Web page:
• 10. NOT AN ECCLESIASlICISM. what is spiritual and eternal. Hence he remamsin ecclesiastical unity with the people around him,being content to enjoy unimpaired his spiritualfreedom, and the freedom of external worship withwhomsoever and wheresoever he pleases. The only legitimate newness of the Christianchurch consists in a newness of spirit among itsmembers, not a newness of letter. The letter ofthe church consists unalterably in its two ordi-nances of baptism and the Lords supper. A newliteral church therefore must disown these ordi-nances, must exhibit new ordinances, instinct withnew meaning. Clearly Swedenborg never contem-plated such a church. Never once in the wholecourse of his writings, has he criticized the admini-stration of the Christian ordinances, or declared itdefective, save in respect to the withholding thecup from the laity in the Roman church. Hewaged no war whatever with the church as anecclesiasticism, though I doubt not he had his justProtestant predilections, but only as a corruptspiritual economy. He complained of it only inthat respect wherein the Lord complains of it,namely, as being destitute of the life of charity,and being therefore to all heavenly intents andpurposes dead or inactive. Accordingly you nevPf.find him proposing so cheap and superficial a [ 119 ]
  • 11. THE CHURCH OF CHRISTa remedy for so grave a disease, as the creation ofa new ecclesiastical organization. How should anew ecclesiastical hierarchy mend matters 1 Thecomplaint was not against a particular set of per-sons, as contrasted with another set. The Glomplaintwas not that certain persons called Gods churchwere worse men spiritually than certain other per-Rons; which other persons must therefore be formedinto a new ecclesiastical body, and made to super-sede the old one. By no means. The complaintwas that the entire mind of man, as ecclesiasticallyexhibited, was in spiritual ignorance or darkness,and hence the remedy befitting this condition couldnot be a change in the personal administration ofthe church, or a change in the persons composingit, but an entire renewal of its spirit. What thechurch wanted was not a new body, or a new literalconstitution, but exclusively a new spirit, the spiritof unfeigned love. Hence you never find Swedenborg discussingany questions of ecclesiastical polity, or urging anymeasures of ecclesiastical reform, except that ofthe administration of the eucharist in the Romanchurch. He thought, indeed, that from the cir-cumstance of that church exalting a life of charityin its doctrines more than the reformed churchesdo, it would more easily receive the new truths [ 120 ]
  • 12. NOT AN ECCLESIASTICISM.than any other church, provided it would rectifyits administmtion of the eucharist, and dismiss theworship of saints. But all this of course was matter .of private opinion. You always find him treatingall questions of ritual or exte~al difference betweenchurches as of no spiritual significance, save ascontributing indeed to the greater unity of thechurch, when charity was its spiritual bond. Heinvariably represents the true Christian, or theman in whom charity dwells, as gratefully andreverently observing the institutions of public wor-ship established in his nation, and on no occasionwhatever does he represent him as finding theseinstitutions inadequate to his need So also when-ever he talks of the external of the church, he doesnot represent it as consisting in a Sunday ritual,or a correct liturgical form, but exclusively ingoodness of life. " The church of the Lord," says hein 403 of .A. rcana Explained, "is both internaland external: the internal of thechurch consists ofcharity and faith thence derived, but the externalof the church IS THE GOOD OF LIFE, or the WORKSof charity and faith j" that is, all those thingswhich charity and faith opemte in our social re-lation!. Consistently with this definition, you findhim throughout his writings making no ecclesiasti-cal complaint of the church, but only a spiritual [ 121 ]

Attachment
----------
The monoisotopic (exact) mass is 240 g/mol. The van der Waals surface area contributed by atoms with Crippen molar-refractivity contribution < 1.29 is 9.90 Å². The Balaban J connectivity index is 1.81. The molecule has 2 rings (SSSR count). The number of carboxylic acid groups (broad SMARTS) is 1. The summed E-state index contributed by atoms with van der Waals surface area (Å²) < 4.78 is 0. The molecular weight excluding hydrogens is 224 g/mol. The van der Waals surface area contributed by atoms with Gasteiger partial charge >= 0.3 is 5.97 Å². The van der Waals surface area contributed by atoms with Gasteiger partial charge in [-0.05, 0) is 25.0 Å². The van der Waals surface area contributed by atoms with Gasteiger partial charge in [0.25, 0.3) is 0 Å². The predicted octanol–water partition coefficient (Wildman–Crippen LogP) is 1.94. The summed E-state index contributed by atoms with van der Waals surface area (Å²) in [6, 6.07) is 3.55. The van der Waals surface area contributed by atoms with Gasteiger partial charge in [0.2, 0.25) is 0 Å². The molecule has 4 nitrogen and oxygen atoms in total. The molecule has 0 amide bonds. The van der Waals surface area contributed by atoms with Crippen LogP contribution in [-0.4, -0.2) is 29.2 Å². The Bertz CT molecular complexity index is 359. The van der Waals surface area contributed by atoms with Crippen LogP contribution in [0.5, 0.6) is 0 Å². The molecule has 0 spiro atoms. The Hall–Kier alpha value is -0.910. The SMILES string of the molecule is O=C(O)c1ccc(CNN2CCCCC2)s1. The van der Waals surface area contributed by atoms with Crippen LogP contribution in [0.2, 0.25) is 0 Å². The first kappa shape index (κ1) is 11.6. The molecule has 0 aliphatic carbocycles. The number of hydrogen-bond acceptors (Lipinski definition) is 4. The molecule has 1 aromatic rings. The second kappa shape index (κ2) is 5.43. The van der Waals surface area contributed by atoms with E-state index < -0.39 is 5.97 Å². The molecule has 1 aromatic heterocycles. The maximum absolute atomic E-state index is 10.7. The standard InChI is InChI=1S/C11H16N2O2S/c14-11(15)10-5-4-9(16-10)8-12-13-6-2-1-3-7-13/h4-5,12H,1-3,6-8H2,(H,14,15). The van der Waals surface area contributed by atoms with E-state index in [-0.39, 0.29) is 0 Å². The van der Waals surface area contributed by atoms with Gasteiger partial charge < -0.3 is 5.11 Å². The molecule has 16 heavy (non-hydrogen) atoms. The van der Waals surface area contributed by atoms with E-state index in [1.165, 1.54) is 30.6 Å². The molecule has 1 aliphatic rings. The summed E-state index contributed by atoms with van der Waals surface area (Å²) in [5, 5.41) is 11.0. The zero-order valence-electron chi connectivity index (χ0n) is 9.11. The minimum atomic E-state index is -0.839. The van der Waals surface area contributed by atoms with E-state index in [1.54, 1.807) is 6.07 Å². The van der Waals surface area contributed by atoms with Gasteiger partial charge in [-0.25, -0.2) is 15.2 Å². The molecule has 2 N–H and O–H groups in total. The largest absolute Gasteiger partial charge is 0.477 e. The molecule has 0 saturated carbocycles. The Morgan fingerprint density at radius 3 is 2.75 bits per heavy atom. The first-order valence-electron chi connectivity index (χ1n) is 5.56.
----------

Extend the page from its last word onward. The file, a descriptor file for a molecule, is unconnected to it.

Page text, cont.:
• 13. THE CHURCH OF CHRISTcomplaint, as to its destitution of charity. Thushe says the existing array of divided churches, asCatholic and Protestant, and the various subdivi-sions of the~ again, would be perfectly conformableto the divine mind, were they only animated bymutual love or charity. "THE THINGS OF DOC-TRINE," he says in his Oelestial .A. rcana, 1790,"DO NOT DISTINGUISH CHURCHES BEFORE THELORD,"-that is to say, the Lord knows no differ-ence between a church professing true doctrineand one professing false-" but this distinction iseffected BY A LIFE ACCORDING TO THE THINGS OFDOCTRINE, all of which, if they are true, regardcharity as their fundamental, for what is the endand design of doctrine but to teach how man shouldlive? The several churches in the Christian worldare doctrinally distinguished into Roman Catholics,Lutherans, and Calvinists. This diversity of namearises solely from the things of doctrine, and wouldnever have had place if the members of the churchhad made love to the Lord, and charity towardstheir neighbor, the principal point of faith. Thingsof doctrine would then be only varieties of opinionconcerning the mysteries of faith, which THEY WHOARE TRUE CHRISTIANS would leave to every one tobelieve according to his conscience, whilst it wouldbe the language of their hearts THAT HE IS A TRUE [ 122 ]